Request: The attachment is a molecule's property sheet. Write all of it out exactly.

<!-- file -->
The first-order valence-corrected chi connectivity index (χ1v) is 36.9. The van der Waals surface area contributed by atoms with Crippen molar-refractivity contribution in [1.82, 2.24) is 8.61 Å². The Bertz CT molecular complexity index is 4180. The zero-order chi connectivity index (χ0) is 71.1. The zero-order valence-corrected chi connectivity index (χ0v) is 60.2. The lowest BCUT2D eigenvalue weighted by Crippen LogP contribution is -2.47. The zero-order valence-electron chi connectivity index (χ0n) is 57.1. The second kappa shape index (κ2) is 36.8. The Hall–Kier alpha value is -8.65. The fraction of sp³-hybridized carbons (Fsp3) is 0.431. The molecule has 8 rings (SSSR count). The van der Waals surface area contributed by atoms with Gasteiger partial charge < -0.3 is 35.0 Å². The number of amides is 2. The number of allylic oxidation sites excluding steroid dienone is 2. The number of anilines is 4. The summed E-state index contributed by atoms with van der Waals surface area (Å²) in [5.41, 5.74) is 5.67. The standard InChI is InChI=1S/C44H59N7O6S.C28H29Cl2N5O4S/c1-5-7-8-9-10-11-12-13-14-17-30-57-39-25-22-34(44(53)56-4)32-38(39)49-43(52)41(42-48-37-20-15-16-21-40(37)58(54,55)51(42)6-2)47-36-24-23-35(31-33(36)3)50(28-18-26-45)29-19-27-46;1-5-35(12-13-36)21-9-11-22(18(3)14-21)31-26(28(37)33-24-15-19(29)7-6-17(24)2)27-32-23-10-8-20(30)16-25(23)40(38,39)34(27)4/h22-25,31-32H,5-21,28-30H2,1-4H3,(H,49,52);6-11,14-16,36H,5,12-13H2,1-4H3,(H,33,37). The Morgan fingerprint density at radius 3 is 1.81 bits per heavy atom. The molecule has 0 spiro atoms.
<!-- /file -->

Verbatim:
The first-order valence-corrected chi connectivity index (χ1v) is 36.9. The van der Waals surface area contributed by atoms with Crippen molar-refractivity contribution in [1.82, 2.24) is 8.61 Å². The Bertz CT molecular complexity index is 4180. The zero-order chi connectivity index (χ0) is 71.1. The zero-order valence-corrected chi connectivity index (χ0v) is 60.2. The lowest BCUT2D eigenvalue weighted by Crippen LogP contribution is -2.47. The zero-order valence-electron chi connectivity index (χ0n) is 57.1. The second kappa shape index (κ2) is 36.8. The Hall–Kier alpha value is -8.65. The fraction of sp³-hybridized carbons (Fsp3) is 0.431. The molecule has 8 rings (SSSR count). The van der Waals surface area contributed by atoms with Gasteiger partial charge < -0.3 is 35.0 Å². The number of amides is 2. The number of allylic oxidation sites excluding steroid dienone is 2. The number of anilines is 4. The summed E-state index contributed by atoms with van der Waals surface area (Å²) in [5.41, 5.74) is 5.67. The standard InChI is InChI=1S/C44H59N7O6S.C28H29Cl2N5O4S/c1-5-7-8-9-10-11-12-13-14-17-30-57-39-25-22-34(44(53)56-4)32-38(39)49-43(52)41(42-48-37-20-15-16-21-40(37)58(54,55)51(42)6-2)47-36-24-23-35(31-33(36)3)50(28-18-26-45)29-19-27-46;1-5-35(12-13-36)21-9-11-22(18(3)14-21)31-26(28(37)33-24-15-19(29)7-6-17(24)2)27-32-23-10-8-20(30)16-25(23)40(38,39)34(27)4/h22-25,31-32H,5-21,28-30H2,1-4H3,(H,49,52);6-11,14-16,36H,5,12-13H2,1-4H3,(H,33,37). The Morgan fingerprint density at radius 3 is 1.81 bits per heavy atom. The molecule has 0 spiro atoms.